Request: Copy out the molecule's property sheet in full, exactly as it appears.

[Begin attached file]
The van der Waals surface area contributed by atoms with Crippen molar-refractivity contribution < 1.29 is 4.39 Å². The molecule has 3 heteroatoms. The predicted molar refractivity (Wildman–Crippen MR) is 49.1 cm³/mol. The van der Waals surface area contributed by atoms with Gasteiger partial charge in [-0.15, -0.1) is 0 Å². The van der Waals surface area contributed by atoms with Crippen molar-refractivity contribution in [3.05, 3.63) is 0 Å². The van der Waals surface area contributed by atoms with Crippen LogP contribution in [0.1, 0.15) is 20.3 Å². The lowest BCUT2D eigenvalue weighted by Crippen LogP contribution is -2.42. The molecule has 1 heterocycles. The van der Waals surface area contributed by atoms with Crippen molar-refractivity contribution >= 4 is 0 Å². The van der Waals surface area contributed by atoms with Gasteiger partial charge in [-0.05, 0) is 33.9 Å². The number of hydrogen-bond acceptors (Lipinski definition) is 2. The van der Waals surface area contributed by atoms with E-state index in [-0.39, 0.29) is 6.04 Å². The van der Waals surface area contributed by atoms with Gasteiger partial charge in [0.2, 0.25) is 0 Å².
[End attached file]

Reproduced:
The van der Waals surface area contributed by atoms with Crippen molar-refractivity contribution < 1.29 is 4.39 Å². The molecule has 3 heteroatoms. The predicted molar refractivity (Wildman–Crippen MR) is 49.1 cm³/mol. The van der Waals surface area contributed by atoms with Gasteiger partial charge in [-0.15, -0.1) is 0 Å². The van der Waals surface area contributed by atoms with Crippen molar-refractivity contribution in [3.05, 3.63) is 0 Å². The van der Waals surface area contributed by atoms with Crippen LogP contribution in [0.1, 0.15) is 20.3 Å². The lowest BCUT2D eigenvalue weighted by Crippen LogP contribution is -2.42. The molecule has 1 heterocycles. The van der Waals surface area contributed by atoms with Crippen molar-refractivity contribution >= 4 is 0 Å². The van der Waals surface area contributed by atoms with Gasteiger partial charge in [-0.05, 0) is 33.9 Å². The number of hydrogen-bond acceptors (Lipinski definition) is 2. The van der Waals surface area contributed by atoms with E-state index in [-0.39, 0.29) is 6.04 Å². The van der Waals surface area contributed by atoms with Gasteiger partial charge in [0.2, 0.25) is 0 Å².